Short Stories » Septimus
The queen then summoned the fairy Judicious, and confided the young prince and princess to her care while they should remain at her court, particularly advising her to form their hearts by cultivating their minds ; she embraced Septimus and Feliciana (which was the princess's name), and these amiable children, penetrated with joy and gratitude quitted her arms with sorrow for those of their guardian Judicious.
They profited so well by their education, during the two years they resided with the queen of the fairies, that they obtained the love and admiration of all her court. When the one had reached the age of fourteen and the other of twelve years, the queen of the fairies resolved to unite them in marriage, and to restore them with the brothers and sisters of Septimus to King Petard and his Queen Gilletta ; but at the same tune she informed the Fairy of the Fields that, as an example to Septimus and Feliciana, she had resolved that the rebellious children, although now perfectly cured of their faults, should only resume their proper shapes in the presence of the newly-married couple, and when they should have arrived at the king their father's-palace. Then having determined the time of their departure, she confided to the Fairy of the Fields the six children of whom she had been so careful, and having ordered her to choose for them husbands and wives, she summoned the fairy Judicious, and charged her to accorrpany the Prince Septimus and his princess. These amiable children shed tears on quitting her to whom they owed all their happiness, and the generous queen, embracing them tenderly, promised them her friendship, and saw them depart with much sorrow.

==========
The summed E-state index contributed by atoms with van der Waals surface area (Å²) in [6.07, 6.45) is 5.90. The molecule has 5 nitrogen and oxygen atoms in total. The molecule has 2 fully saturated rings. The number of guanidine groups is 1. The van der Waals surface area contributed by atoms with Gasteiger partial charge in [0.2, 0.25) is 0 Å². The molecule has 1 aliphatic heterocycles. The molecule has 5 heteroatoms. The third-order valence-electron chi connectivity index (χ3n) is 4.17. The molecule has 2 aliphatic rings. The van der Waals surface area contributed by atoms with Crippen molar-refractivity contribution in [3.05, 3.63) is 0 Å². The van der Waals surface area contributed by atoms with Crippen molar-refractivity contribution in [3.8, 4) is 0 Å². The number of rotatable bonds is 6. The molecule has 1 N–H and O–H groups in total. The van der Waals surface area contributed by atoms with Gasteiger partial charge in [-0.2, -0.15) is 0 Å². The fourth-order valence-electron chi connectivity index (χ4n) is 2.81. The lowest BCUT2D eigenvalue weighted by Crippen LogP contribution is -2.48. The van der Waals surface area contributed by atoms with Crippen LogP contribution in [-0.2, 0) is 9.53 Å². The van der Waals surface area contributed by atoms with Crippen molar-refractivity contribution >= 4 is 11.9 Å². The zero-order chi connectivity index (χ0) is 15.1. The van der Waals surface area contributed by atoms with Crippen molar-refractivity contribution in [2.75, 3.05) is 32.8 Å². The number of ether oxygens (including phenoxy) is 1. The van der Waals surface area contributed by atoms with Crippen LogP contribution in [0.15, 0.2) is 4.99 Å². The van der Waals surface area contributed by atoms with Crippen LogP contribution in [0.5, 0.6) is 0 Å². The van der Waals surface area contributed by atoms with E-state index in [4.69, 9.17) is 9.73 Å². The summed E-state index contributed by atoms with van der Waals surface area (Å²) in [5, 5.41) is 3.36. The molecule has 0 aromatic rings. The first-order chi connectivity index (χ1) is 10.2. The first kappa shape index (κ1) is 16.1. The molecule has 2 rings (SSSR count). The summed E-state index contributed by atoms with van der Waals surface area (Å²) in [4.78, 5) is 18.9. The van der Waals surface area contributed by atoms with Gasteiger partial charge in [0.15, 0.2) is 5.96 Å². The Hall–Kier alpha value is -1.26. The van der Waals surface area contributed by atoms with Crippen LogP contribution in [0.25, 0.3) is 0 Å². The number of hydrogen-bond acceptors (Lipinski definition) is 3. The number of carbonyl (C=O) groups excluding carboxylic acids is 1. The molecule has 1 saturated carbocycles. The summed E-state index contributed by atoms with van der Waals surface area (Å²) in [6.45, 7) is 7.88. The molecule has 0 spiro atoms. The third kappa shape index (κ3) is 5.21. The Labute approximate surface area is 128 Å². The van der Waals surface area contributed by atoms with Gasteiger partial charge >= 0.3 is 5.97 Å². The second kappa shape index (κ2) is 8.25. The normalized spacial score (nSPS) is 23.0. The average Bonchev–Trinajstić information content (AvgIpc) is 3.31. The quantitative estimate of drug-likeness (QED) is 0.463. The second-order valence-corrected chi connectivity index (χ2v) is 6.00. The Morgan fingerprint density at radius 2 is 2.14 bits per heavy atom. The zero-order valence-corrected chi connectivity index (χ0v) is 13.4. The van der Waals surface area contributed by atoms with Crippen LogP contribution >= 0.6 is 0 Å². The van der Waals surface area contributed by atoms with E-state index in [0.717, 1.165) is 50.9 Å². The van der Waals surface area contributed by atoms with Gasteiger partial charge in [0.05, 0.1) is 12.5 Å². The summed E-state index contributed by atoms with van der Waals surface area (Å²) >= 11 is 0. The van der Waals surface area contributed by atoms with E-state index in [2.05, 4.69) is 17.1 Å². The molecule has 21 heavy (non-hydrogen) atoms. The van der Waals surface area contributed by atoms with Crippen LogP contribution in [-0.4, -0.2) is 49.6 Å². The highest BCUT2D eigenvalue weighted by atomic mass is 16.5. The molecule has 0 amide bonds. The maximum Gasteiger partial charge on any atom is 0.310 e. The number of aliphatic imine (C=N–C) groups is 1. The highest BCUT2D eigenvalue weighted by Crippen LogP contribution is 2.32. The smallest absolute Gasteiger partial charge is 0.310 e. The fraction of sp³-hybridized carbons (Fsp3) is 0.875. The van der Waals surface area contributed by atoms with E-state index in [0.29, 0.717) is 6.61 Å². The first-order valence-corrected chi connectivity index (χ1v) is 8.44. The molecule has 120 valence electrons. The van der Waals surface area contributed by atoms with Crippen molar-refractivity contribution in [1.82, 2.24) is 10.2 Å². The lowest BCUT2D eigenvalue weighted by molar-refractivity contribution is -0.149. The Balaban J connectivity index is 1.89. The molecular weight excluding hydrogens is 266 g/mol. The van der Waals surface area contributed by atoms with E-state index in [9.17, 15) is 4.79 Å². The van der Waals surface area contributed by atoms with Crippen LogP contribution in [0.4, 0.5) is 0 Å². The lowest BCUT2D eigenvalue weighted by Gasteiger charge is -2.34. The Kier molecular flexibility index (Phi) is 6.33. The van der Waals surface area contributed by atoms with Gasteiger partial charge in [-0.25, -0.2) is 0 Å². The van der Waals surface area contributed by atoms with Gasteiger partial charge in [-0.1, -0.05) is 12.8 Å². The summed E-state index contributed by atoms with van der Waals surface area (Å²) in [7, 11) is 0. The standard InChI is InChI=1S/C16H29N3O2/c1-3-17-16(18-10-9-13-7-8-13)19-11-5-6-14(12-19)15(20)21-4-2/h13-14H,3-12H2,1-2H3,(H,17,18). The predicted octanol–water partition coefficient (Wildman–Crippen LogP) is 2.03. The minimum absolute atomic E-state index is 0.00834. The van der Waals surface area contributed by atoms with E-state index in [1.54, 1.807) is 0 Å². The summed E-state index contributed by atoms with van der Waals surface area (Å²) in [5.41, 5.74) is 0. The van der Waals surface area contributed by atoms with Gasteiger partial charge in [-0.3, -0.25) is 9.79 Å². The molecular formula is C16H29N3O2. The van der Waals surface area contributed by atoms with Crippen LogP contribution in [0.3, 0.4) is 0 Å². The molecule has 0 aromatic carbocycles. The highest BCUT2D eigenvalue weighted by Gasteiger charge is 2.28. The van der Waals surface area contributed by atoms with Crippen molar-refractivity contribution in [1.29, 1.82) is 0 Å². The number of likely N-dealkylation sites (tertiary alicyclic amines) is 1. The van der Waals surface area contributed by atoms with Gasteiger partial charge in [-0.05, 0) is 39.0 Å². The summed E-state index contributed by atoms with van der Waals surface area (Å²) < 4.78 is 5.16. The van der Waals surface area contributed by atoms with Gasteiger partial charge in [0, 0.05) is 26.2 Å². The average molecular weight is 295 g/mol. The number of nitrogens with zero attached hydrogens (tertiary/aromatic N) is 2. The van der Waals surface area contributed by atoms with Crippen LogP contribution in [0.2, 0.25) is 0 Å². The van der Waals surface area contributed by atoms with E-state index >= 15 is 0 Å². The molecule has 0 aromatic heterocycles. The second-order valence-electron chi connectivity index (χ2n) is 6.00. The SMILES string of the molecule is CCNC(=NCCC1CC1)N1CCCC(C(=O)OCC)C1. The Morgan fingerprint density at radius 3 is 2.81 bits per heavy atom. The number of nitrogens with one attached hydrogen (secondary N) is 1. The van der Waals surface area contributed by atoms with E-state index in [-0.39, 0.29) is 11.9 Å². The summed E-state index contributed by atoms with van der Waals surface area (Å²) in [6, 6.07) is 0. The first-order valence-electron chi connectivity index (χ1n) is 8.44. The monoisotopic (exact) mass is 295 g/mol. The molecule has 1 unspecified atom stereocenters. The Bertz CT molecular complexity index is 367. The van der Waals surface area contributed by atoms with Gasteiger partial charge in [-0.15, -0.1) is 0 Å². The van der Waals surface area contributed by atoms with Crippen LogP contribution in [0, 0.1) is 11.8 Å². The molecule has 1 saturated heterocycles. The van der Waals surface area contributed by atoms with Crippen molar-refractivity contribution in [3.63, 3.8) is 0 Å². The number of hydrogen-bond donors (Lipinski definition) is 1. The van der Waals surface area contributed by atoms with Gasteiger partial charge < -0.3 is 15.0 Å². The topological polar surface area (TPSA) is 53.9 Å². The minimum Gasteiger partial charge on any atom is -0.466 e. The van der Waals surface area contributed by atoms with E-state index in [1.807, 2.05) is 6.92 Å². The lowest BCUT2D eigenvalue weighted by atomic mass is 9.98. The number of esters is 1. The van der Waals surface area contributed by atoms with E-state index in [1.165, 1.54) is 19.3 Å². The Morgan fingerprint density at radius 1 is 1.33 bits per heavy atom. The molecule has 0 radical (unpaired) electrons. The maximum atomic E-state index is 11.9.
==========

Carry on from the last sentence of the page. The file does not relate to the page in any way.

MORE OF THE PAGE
They lost no time in repairing to the court of Petard, where that king had been for some days extremely embarrassed. His mother, the queen, after languishing for many years, had at last vacated the throne, and deputies had been despatched from her kingdom inviting her son to accept the crown. They had already asked for an audience, and Petard was greatly puzzled as to the manner in whichit should be granted. He was uncertain whether he ought to receive them standing or seated, on horseback or on foot, and to debate this point the council was assembled, where everybody decided as usual ; the seneschal Carbuncle maintained that the king ought to be standing, asserting that he had heard, that the Emperor Charlemagne and the twelve peers of France were always standing, and that they never seated themselves except to eat and to sleep. The solicitor-general opined that his majesty should be seated, because kings and judges ought always to be at their ease, and that except a bed, there was nothing so convenient as an arm-chair. The chamberlain, on the contrary, was of opinion, that the king should appear on horseback, alleging that that was the most noble attitude for kings, inasmuch as their statues always thus represented them ; each of the councillors maintained as usual his own opinion ; they shouted, they quarrelled, and would perhaps even have gone farther, if the king, raising his voice above theirs, had not said : "Do you intend to leave off ? there is surely noise enough about a chair more or less ! As I shall meet them, so they shall see me ; and as they find me, so they must take me, that is all I know about the matter ; but as to becoming their king, many thanks to them, I should go mad with all the cares of royalty, which they tell me, I should have on my mind. So, long flourish my little kingdom ; since I am well off with that, I will hold fast to it ; and they must accommodate themselves as well as they can : however, as they wish to have an audience, an audience they must have ; so let them be summoned." The councillors then retired, each murmuring that the king had not taken his advice, and blaming him for always doing as he thought proper for himself.